Connecting computers together with CAT 5e cabling is fairly simple. If you’re sharing an internet connection, you’ll need a router with a built-in network switch. Plug each computer into the networking switch, and that’s the physical network created. Extra networking switches, ranging from four to over forty ports, are readily available. Those suited to home use are very (<£25) cheap. Network controller cards for PCs that don’t already have them costs as little as a few pounds. Home tend to cost around £30-70.
Wired Ethernet is cheap and easy to setup. The only problem with it is the wiring. Can you neatly route the CAT 5e? If you can’t and would rather not have cables all around your house, perhaps seek an alternative.
By far the technology with the most ‘buzz’ around it is WiFi – wireless networking. No wires are required, making it seemingly quite easy to setup. It does present a few problems of its own, however.
WiFi uses radio waves to send and receive data. Two computers with WiFi adapters can communicate with each other or with the help of a wireless access point, many computers can. Wireless access points also provide a link between wireless and wired networks.
Much like with wired networking, WiFi routers are available. They tend to be wired routers, plus a WiFi module that operates as an access point.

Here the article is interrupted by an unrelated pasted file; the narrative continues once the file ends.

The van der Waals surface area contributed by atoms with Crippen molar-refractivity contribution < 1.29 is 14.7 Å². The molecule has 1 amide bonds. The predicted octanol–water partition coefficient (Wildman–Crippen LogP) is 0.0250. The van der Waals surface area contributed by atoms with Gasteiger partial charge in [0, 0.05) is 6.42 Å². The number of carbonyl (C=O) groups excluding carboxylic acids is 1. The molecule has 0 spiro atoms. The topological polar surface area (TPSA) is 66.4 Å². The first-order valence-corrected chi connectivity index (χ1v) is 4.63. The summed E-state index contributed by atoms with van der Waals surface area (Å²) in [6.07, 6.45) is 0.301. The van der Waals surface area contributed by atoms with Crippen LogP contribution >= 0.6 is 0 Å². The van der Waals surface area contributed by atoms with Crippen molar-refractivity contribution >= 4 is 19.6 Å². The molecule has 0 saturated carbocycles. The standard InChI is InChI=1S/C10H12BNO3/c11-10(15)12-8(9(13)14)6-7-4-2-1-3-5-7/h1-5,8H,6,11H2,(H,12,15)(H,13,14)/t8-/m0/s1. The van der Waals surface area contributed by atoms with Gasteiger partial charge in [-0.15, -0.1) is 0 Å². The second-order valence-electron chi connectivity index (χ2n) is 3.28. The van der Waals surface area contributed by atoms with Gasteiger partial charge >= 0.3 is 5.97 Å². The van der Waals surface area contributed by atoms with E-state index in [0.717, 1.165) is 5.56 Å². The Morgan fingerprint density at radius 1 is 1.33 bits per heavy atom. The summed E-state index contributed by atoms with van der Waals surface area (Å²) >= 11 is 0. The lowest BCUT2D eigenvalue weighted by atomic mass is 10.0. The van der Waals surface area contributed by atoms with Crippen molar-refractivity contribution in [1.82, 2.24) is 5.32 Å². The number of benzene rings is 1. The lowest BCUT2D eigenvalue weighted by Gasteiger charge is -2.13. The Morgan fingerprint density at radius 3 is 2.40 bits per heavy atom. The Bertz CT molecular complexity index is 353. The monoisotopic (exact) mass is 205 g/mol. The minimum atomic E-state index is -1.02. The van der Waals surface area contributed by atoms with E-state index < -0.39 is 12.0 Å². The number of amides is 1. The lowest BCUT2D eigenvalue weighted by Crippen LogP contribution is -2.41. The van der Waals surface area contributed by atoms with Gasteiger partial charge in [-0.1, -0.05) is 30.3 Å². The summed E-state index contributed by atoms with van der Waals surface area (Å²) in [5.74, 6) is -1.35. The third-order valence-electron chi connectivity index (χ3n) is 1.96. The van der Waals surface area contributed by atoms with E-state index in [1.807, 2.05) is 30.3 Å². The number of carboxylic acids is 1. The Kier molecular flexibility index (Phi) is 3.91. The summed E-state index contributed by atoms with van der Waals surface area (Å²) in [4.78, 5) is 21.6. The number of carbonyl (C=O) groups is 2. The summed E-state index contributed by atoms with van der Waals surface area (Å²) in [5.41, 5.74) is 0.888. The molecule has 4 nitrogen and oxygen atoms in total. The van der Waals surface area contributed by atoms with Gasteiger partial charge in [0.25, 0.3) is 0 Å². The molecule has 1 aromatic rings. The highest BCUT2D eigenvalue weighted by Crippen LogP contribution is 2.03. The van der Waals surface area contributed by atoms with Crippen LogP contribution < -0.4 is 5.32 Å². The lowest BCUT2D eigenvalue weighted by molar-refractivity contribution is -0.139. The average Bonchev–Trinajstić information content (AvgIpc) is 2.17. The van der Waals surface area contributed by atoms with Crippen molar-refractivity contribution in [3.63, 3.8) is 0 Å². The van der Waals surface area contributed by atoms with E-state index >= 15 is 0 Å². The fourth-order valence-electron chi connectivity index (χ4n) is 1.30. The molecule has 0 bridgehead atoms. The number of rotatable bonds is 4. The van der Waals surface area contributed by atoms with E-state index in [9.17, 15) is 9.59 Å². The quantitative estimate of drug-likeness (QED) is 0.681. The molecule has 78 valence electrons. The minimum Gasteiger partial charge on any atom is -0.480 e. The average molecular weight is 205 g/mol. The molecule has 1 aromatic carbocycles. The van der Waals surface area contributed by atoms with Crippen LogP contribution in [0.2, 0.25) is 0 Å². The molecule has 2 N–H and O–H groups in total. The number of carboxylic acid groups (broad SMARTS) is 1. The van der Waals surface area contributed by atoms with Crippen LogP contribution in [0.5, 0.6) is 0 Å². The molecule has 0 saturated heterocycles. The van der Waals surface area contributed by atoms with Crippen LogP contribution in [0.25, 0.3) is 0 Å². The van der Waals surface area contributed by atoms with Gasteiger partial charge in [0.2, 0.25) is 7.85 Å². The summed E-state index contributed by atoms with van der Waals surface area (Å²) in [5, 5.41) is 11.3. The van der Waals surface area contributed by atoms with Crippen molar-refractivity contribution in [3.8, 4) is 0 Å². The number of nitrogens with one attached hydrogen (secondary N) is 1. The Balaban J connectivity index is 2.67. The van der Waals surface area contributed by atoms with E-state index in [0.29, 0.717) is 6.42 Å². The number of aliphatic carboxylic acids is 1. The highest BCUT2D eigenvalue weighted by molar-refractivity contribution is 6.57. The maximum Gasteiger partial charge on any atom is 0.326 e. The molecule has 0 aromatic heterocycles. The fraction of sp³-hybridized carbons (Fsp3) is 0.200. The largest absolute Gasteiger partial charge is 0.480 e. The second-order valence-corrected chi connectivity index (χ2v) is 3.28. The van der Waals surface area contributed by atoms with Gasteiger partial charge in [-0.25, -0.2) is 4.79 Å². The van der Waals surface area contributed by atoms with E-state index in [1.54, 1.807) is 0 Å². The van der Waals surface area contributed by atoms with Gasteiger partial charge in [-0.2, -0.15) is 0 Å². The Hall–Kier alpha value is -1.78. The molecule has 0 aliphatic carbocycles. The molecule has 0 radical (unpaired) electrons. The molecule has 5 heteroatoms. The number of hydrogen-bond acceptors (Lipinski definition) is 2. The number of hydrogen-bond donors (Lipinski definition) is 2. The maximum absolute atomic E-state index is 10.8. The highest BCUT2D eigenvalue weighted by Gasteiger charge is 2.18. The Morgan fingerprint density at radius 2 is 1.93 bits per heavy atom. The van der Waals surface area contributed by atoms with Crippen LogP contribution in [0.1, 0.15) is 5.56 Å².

With wireless comes the problem of signal strength. Walls and interference can severely limit the range of wireless communications. Some wireless devices are better than others. Sometimes it’s not possible to tell what’ll work in a house until you put the devices in place and test them.
The second issue is security. To avoid anybody high jacking your connection, encryption must be used. Some older hardware doesn’t support a satisfactory level of encryption. Most new hardware does, but the majority of the time it’ll need setting up, which can be a little confusing.
The current and most popular wireless standard is 802.11g. It operates at 54Mbps, although actual data throughput is more like 30Mbp/s. Some vendors have used various techniques to increase throughput to as high as 128Mbp/s. These non-standard methods lock you into certain hardware and can cause (or be more susceptible to) interference.
Wireless adapters cost between £15 and £40, while routers tend to be £20-30 more expensive than their wired counterparts.
It’s hard to briefly cover three networking technologies without going into too much detail, but here are the pros and cons that we feel are important, summed up succinctly.
- Powerline Networking - Powerline networking uses existing house wiring and newer forms of it operate about as quickly as regular Ethernet networking. However, it may be dependant on how your house is wired and some devices could interfere with it. It’s also the most expensive of the three technologies discussed here.
- Wired Ethernet – The classic tried and tested way of connecting computers together. Providing the cable’s good quality, there’s little to go wrong here. It’s cheap, but it does mean cables need routing.
- WiFi – Extremely versatile networking around the home, providing the signal is strong enough. Encryption is a must, but usually it isn’t too hard to setup properly and current pricing is good.
Pick ‘n’ Mix?
Of course, one needn’t rely solely on one means of networking. All three of the above can work with each other when the right hardware is purchased. Got a spot in the house where you don’t want to get a cable and don’t fancy setting up WiFi? Give powerline a try. Need to extend your wired network out to the shed? Try wireless!